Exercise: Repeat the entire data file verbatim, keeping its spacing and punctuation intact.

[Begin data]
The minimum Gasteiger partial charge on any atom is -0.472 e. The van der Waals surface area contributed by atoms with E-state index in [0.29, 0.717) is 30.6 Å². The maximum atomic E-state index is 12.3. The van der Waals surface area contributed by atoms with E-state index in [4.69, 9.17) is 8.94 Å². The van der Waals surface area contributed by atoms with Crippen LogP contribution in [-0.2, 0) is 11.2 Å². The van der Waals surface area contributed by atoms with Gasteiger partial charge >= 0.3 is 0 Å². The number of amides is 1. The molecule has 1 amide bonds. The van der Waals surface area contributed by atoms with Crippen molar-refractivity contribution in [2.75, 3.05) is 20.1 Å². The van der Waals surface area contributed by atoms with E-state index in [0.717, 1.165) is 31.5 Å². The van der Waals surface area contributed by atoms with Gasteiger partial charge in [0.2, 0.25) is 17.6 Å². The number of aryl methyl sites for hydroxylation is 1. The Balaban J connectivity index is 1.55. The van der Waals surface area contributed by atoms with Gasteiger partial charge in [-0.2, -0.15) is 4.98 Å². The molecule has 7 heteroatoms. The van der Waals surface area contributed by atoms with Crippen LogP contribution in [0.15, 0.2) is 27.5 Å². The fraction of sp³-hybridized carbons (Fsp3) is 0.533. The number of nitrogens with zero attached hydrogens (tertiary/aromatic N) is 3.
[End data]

The minimum Gasteiger partial charge on any atom is -0.472 e. The van der Waals surface area contributed by atoms with E-state index in [0.29, 0.717) is 30.6 Å². The maximum atomic E-state index is 12.3. The van der Waals surface area contributed by atoms with E-state index in [4.69, 9.17) is 8.94 Å². The van der Waals surface area contributed by atoms with Crippen LogP contribution in [-0.2, 0) is 11.2 Å². The van der Waals surface area contributed by atoms with Gasteiger partial charge >= 0.3 is 0 Å². The number of amides is 1. The molecule has 1 amide bonds. The van der Waals surface area contributed by atoms with Crippen molar-refractivity contribution in [2.75, 3.05) is 20.1 Å². The van der Waals surface area contributed by atoms with E-state index in [0.717, 1.165) is 31.5 Å². The van der Waals surface area contributed by atoms with Gasteiger partial charge in [0.2, 0.25) is 17.6 Å². The number of aryl methyl sites for hydroxylation is 1. The Balaban J connectivity index is 1.55. The van der Waals surface area contributed by atoms with Gasteiger partial charge in [-0.2, -0.15) is 4.98 Å². The molecule has 7 heteroatoms. The van der Waals surface area contributed by atoms with Crippen LogP contribution in [0.15, 0.2) is 27.5 Å². The fraction of sp³-hybridized carbons (Fsp3) is 0.533. The number of nitrogens with zero attached hydrogens (tertiary/aromatic N) is 3.